September 27, 2008

Henry Kissinger, ever the diplomat

It seems to me that one of the more significant episodes in last night's debate was John McCain struggling to tar — unsuccessfully — Barack Obama as a foreign policy naïf with respect to diplomatic relations, specifically with Iran.

Afterwards, Henry Kissinger tossed this out:
Senator McCain is right. I would not recommend the next President of the United States engage in talks with Iran at the Presidential level. My views on this issue are entirely compatible with the views of my friend Senator John McCain.
That's nice, but they're also "entirely compatible" with Obama's.

But that's not the point. Senator McCain's premises are that 1) Mahmoud Ahmadinejad is an irrational nutcase and 2) President Obama wants to sit down with and legitimize this irrational nutcase.

First of all, the president of the United States is not going to sit down with Ahmadinejad. If the president sat down with any Iranian leader, it would be Ali Khamenei, the U.S. president's political counterpart. But McCain never said anything about Ali Khamenei.

And Obama never said anything about any particular political figures at all. Obama's point is that the Bush administration's position, that Iran must meet several U.S. objectives — "preconditions" — before the U.S. will even begin talks, is counterproductive, especially when those very objectives would be the subject of the talks.

Much like the often articulated veiled threat of military force, that of "not ruling out any options," Obama is simply not prepared to rule out talks with Iran if, as he said, they would contribute to the enhanced security of America. That's the bottom line, after all, and one of the most important roles of the U.S. chief executive.

Obama's understanding is considerably broader than McCain's, or at least as it was on display last night. Russia and China, for instance, also have interests with Iran, and U.S. interests are tied up with all three. Simply ignoring — or demonizing, as the Palin/McCain ticket is bent on doing — one of those players is self-defeating.

All McCain has done is picked out a foreign leader, Ahmadinejad, who has said a number of really idiotic things to enliven his fanbase, and attempted to couple him with Obama. It's a cheap tactic, unworthy of a statesman, and completely misrepresents Obama's stated views.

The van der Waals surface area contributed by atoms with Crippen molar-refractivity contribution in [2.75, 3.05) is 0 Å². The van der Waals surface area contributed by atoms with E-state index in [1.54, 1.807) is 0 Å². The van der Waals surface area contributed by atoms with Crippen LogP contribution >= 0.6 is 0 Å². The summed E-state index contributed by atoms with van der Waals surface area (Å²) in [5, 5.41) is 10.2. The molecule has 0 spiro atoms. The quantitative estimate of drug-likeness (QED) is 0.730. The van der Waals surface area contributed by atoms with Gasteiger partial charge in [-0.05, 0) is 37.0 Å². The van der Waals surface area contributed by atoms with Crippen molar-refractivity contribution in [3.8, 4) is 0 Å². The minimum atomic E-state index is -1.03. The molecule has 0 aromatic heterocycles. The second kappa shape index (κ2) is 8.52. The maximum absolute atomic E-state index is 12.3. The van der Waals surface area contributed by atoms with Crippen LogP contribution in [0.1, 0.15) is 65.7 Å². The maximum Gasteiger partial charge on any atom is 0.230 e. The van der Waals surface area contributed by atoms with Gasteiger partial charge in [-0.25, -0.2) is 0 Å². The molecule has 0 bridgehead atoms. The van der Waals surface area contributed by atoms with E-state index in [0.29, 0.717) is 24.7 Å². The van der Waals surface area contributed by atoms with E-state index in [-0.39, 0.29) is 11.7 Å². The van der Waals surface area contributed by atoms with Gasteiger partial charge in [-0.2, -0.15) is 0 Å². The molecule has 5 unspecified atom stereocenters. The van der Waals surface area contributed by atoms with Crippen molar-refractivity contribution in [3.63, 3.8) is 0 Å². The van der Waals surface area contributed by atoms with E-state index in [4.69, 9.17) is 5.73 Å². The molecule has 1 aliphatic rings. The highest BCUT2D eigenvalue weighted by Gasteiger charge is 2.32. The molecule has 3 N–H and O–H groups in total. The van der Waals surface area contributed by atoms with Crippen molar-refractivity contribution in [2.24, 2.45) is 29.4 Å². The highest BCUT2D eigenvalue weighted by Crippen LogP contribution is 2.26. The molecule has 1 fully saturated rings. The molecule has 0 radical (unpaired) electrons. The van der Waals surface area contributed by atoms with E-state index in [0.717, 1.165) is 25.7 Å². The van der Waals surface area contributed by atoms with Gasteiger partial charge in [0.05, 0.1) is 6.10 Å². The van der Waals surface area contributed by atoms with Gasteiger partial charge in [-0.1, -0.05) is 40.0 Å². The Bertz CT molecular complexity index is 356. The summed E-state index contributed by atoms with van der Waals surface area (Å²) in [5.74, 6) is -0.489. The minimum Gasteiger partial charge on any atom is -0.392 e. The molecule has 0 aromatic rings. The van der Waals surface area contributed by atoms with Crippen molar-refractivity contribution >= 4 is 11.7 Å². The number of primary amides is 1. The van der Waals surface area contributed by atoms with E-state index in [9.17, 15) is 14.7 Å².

As a matter of fact, in one respect, McCain is playing the same fearmongering games as is Ahmadinejad himself. Some folks might buy it, but I don't. And that's just one of the many reasons why McCain's performance last night was singularly unimpressive.

3 comments:

gnarlytrombone said...

A. Professor:

Now that [Obama] can no longer argue that victory is not possible, he still wants to bail because, near as I can tell, he thinks we should have left Saddam in power and he wants to use the money elsewhere. What he doesn't understand, yadda yadda...

(And,of course, if we manage to establish a friendly Muslim democracy in the middle east, the war will have accomplished something extremely important.)


Of course.

(I love how the one-sentence "thus the heavens and the earth were finished, and all the host of them" geostrategic insight is a one-sentence parenthetical to the main point, calling Obama a cheap coward.)

illusory tenant said...

It's easy to toss around words like "victory" and "defeat" when you're not defining either of them.

To try and change that subject by saying that the war should not have been fought in the first place is senseless.

Well sure it is, when it makes your man's judgment look suspect. McCain was wanting to bomb Iraq on 9/12/01.

capper said...

I think that Friday night should have squelched that particular line of argument. After all, Obama spent an hour and half in discussion with a certified nutjob with a clinically diagnosable mental health condition, and the country did not cease to be.